Living a Zoo Dream – Hissing Cockroach

Just when we thought spring had arrived, Minnesota decided to remind us of our northern latitude by providing a lovely snowfall. We even canceled school in Duluth and many surrounding communities! Despite the weather, this week has been fun, as I’ve continued to get involved in multiple aspects of the zoo.

As we’re always looking to improve and revitalize the zoo, I got to work with our staff to redevelop the old reef tank exhibit in our Australia building. The old exhibit had multiple issues and therefore needed to be closed some time ago.

While it’s never fun to close an exhibit, it does create the opportunity to think creatively about how we can re-purpose an area of the zoo. This week the staff worked hard to clean out all of the old rockwork and materials in the exhibit to prepare it for development for new animals. I could tell you what is coming in that space, but I need to save some material for future blogs!

I also had the opportunity to start training with our education department to be able to handle animals for education programs. We have a large number of animals that are used for our hundreds of on- and off-site education programs annually. These animals include: snakes, turtles, birds, rabbits and bearded dragons. The zoo takes the handling of these animals seriously and has a training program for those interested in participating.

Training ensures that animals are handled in a safe and consistent manner, and that our staff members as well as volunteers recognize any signs of stress in the animals. I have much more training to come, but it was fun to learn more about these amazing creatures. Come visit them in our Griggs Learning Center the next time you visit the zoo.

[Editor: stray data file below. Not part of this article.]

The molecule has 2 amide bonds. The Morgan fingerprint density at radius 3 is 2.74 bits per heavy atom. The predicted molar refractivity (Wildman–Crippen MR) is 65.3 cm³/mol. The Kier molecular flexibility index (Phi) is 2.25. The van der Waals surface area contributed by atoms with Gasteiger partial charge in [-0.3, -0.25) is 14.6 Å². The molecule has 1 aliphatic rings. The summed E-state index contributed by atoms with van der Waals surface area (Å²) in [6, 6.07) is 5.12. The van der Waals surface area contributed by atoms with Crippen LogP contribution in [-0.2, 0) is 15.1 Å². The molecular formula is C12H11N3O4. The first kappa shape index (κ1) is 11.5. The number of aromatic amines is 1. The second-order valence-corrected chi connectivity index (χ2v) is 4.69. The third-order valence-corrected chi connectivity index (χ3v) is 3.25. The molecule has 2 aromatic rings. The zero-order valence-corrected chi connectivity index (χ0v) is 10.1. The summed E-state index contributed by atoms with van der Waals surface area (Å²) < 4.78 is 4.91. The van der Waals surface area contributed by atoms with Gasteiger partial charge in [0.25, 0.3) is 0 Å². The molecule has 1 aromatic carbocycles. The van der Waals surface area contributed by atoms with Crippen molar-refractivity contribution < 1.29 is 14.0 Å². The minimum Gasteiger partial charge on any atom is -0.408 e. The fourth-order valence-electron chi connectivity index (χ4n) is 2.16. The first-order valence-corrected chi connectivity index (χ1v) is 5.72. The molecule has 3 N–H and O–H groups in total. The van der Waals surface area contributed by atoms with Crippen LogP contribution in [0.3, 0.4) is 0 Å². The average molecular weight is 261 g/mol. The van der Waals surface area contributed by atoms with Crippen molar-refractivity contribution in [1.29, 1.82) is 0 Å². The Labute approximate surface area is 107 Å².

One group of animals often overlooked in Griggs is our collection of hissing cockroaches. Many people find cockroaches disgusting, but they are actually beautiful and amazing. Our hissing cockroaches are native to Madagascar. They can grow up to three inches long and can live up to five years in captivity. Their glossy exoskeleton is quite beautiful, and males have “horns” that they use for fighting.

Hissing cockroaches are critical to the ecosystem, as they are detritivores that turn leaves, logs and other plant matter into soil. Their “hiss” comes from pushing air through their abdominal spiracles. These animals will hiss as a show of dominance. But they also do it as a defense mechanism, mimicking a snake to scare away predators. Here is a link demonstrating the hiss of these unique animals. Please note that this video is not from the Lake Superior Zoo, and we don’t make our cockroaches hiss. We don’t like to intentionally scare or disturb them.

That’s all I have for this week. I hope you continue to enjoy this inside look at the zoo and the fun things that happen here on a daily basis. Here’s to hoping for some warmer weather and a great week for everyone!

Corey Leet is CEO of the Lake Superior Zoo. You can contact him at cleet@lszoo.org or 218-730-4500, extension 203. Find his blog at lszooduluth.org and on the Lake Superior Zoo’s Facebook and Twitter profiles.


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